Where CPGs are broader in scope, more detailed and seek to include all patient population groups, effective clinical pathways should capture 60–80% of the target population because they are designed for ‘usual’ patients.14 Pathways are focused on the clinical side, or ‘coalface’, of medicine and the best ones are driven by practicing clinicians.14 The advantages of clinical pathways include reduced delays, lower length of stay and less variation in treatment.14,17,18
What clinical pathways are available?
We reviewed the literature to identify clinical pathways for self-harm and to determine what they covered, as well as their potential for use in an Australian context. Kinsman et al.15 had undertaken a systematic literature review and we used their criteria (noted in Table 1) to assess the seven pathways we identified. Of the seven pathways we identified (Table 1), six included a flow diagram to facilitate interpretation and expedite use, something that increases the usefulness of the pathways for busy clinicians.
Most of the pathways19–23 were developed and implemented within the UK for young people in local health areas as a response to the NICE guidelines.12,13 The single Australian pathway18 was more broadly based and the only one evaluated empirically. The nurse-led pathway is for all attenders and aims to expedite the course of suicidal people through ED24. Locally in New South Wales (NSW), Project Air is intended only for people with personality disorders,25 and the Green Card Clinic at St Vincent’s Hospital26 provides pathways for suicidal people that go beyond the ED and could dovetail with ED-focused pathways. Between them, these pathways provide elements to inform models for clinical pathways that local services could develop across all age bands.
We note the finding that people presenting with suicidality often have poor lifestyle habits and increased future morbidity not only from suicide and accidents, but also from many common medical conditions.27,28 This, coupled with the increasing number of suicidality presentations in a heterogeneous group of patients and the need to encourage community-based approaches for follow-up instead of using the ED for repeat crisis presentations, highlights the importance of implementing clinical pathways for local settings as important issues in health service and public health domains.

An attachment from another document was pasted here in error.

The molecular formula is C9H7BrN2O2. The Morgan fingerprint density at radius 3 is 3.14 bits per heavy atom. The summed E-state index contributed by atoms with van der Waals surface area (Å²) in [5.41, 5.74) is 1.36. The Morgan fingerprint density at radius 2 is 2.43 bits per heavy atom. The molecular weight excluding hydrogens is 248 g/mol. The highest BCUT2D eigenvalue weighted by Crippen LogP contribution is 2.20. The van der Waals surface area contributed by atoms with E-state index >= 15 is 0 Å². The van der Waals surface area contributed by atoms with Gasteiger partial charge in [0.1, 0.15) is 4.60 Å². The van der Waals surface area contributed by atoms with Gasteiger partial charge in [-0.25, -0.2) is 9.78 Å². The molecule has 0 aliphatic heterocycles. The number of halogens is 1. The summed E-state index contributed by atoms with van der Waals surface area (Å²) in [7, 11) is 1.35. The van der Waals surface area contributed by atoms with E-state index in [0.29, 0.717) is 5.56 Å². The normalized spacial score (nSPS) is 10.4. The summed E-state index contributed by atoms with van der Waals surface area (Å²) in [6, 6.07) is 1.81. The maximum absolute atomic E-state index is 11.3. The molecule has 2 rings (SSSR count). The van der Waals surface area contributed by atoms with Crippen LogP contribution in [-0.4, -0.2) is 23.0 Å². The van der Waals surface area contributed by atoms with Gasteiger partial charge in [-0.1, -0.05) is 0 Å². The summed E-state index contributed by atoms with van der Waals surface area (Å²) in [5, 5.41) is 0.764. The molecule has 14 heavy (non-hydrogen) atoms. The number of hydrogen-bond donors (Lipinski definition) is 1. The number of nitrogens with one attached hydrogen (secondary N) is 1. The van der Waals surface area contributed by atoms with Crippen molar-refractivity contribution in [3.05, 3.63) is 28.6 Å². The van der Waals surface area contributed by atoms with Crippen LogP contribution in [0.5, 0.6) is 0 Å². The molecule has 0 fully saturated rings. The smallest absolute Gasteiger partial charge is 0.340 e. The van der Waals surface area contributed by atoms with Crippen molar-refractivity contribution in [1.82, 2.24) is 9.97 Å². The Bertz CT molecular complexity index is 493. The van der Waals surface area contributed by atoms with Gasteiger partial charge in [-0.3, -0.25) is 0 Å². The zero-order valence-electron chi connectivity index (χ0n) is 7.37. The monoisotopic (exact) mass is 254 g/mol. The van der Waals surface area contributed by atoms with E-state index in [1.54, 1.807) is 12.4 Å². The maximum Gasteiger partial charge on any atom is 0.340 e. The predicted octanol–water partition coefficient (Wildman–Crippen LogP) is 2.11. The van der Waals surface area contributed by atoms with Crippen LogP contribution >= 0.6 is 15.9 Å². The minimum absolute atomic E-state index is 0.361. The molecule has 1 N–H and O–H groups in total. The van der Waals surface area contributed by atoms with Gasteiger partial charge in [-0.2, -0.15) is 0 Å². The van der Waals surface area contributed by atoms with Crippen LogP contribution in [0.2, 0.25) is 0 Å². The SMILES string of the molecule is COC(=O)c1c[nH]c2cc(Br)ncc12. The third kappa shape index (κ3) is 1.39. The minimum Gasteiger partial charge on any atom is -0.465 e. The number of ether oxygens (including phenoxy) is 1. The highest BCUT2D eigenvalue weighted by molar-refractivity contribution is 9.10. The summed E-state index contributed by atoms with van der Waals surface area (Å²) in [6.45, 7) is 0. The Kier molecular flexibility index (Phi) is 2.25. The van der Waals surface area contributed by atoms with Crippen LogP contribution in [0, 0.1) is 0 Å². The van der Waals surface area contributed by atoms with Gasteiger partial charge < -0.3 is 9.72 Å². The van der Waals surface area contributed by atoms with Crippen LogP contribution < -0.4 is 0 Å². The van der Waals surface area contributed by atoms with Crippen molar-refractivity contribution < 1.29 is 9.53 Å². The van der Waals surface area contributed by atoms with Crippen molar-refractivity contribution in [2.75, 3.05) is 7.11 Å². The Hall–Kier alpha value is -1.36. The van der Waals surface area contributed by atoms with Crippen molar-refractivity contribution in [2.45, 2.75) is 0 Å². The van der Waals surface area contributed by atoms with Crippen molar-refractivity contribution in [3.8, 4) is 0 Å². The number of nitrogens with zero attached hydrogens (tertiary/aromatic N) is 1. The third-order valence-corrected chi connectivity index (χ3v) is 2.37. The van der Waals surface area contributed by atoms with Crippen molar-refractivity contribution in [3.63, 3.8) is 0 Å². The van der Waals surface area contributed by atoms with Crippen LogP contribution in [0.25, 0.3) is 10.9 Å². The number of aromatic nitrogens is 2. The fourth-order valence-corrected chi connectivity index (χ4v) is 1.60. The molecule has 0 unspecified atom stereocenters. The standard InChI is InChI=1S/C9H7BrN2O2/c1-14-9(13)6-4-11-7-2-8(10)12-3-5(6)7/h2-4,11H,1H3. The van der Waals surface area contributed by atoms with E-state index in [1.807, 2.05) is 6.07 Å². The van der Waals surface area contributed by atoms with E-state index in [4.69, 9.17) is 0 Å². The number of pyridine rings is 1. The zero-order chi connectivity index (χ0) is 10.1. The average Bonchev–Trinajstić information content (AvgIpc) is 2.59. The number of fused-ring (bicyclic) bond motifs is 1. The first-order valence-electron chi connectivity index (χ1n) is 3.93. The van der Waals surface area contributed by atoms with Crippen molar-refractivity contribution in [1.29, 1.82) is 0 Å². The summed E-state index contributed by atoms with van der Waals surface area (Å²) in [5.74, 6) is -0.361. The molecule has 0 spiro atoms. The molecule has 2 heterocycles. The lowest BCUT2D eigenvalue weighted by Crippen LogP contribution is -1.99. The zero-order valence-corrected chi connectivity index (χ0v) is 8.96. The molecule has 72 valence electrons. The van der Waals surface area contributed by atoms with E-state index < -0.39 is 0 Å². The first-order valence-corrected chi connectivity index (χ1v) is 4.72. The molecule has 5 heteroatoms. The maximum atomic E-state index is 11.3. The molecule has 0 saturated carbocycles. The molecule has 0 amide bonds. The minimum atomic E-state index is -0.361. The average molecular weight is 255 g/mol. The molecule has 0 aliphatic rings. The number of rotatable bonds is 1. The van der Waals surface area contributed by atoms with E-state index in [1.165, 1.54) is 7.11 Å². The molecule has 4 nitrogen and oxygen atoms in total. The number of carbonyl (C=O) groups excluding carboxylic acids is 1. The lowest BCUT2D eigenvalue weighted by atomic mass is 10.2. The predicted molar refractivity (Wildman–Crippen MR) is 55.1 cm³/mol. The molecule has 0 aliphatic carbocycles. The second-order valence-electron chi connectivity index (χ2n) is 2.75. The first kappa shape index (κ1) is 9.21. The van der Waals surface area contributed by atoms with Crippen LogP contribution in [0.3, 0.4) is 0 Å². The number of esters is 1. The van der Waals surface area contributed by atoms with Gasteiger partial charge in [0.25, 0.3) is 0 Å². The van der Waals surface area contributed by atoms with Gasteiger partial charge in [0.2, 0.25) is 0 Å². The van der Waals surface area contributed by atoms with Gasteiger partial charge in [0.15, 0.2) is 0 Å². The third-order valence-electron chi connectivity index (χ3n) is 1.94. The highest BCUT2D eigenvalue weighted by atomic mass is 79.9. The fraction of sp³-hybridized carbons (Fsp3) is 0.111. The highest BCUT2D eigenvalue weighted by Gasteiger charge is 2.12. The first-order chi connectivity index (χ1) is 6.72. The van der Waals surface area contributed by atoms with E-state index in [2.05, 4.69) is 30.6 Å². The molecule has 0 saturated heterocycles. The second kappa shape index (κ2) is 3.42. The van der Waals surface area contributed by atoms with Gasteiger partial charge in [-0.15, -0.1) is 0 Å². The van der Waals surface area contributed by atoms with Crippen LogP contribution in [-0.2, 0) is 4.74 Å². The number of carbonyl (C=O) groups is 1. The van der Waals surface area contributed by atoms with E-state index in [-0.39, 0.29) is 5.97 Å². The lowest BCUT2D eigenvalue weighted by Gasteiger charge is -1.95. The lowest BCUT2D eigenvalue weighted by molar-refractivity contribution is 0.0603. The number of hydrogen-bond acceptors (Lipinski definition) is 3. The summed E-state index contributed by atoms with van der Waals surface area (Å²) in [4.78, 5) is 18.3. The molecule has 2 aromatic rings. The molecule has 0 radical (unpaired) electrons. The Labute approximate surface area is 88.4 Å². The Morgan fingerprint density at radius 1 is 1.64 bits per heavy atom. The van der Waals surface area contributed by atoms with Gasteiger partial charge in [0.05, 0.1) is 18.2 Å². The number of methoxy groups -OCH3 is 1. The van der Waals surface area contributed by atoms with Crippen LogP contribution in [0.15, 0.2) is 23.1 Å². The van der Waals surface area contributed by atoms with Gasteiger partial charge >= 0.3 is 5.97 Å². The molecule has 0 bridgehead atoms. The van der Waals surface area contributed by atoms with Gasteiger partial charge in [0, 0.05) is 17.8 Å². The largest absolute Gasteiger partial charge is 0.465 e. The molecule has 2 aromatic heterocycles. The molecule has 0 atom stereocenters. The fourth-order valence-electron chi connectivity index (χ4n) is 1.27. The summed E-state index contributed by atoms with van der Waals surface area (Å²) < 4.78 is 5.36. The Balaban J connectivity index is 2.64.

Where to next?
There are several steps in developing a clinical pathway for suicidality: (1) moving the conversation from ‘what is a clinical pathway?’ to ‘why is a pathway needed for suicidality’?; (2) bringing together relevant stakeholder groups at a local health service or district level; (3) appraising available models and the relevant CPGs; and (4) evaluating the implementation of candidate pathways for outcomes such as the number of people for whom it is relevant, the effect at different time points and decreases in the number of repeat presentations to the ED and attempted suicide rates.
There are well-established pathways used in EDs in NSW for physical health problems such as chest pain, headache, abdominal pain and head injury. There is a recently revised state-wide reference guide for psychiatric presentations,29 alongside a new policy statement on care of people who may be suicidal.30 However, both deal with these issues in a very general way. The nearest either gets to a pathway is a rudimentary flowchart in the former, the ‘Framework for Suicide Risk Assessment and Management for NSW Health Staff’, itself republished from a 2004 guideline for managing suicidality in EDs.31 Addressing the discrepancy between how physical and mental health presentations (including suicidality) are approached is a good starting point. The updated Australian CPG11 will be available in late 2016 and provide added opportunity for this to happen. We also recommend extending suicidality pathways beyond the confines of the ED to anticipate longer-term solutions for people presenting in crisis and to decrease the reliance on the ED for those with repeated suicidality and crisis presentations. We propose that treating suicidality as a public health issue will promote appropriate prevention and management strategies inside and outside hospital and clinical settings.32
Professor Greg Carter, Professor Michael Dudley and Associate Professor Peter McGeorge provided helpful comments and advice on the current pathways and guidelines locally.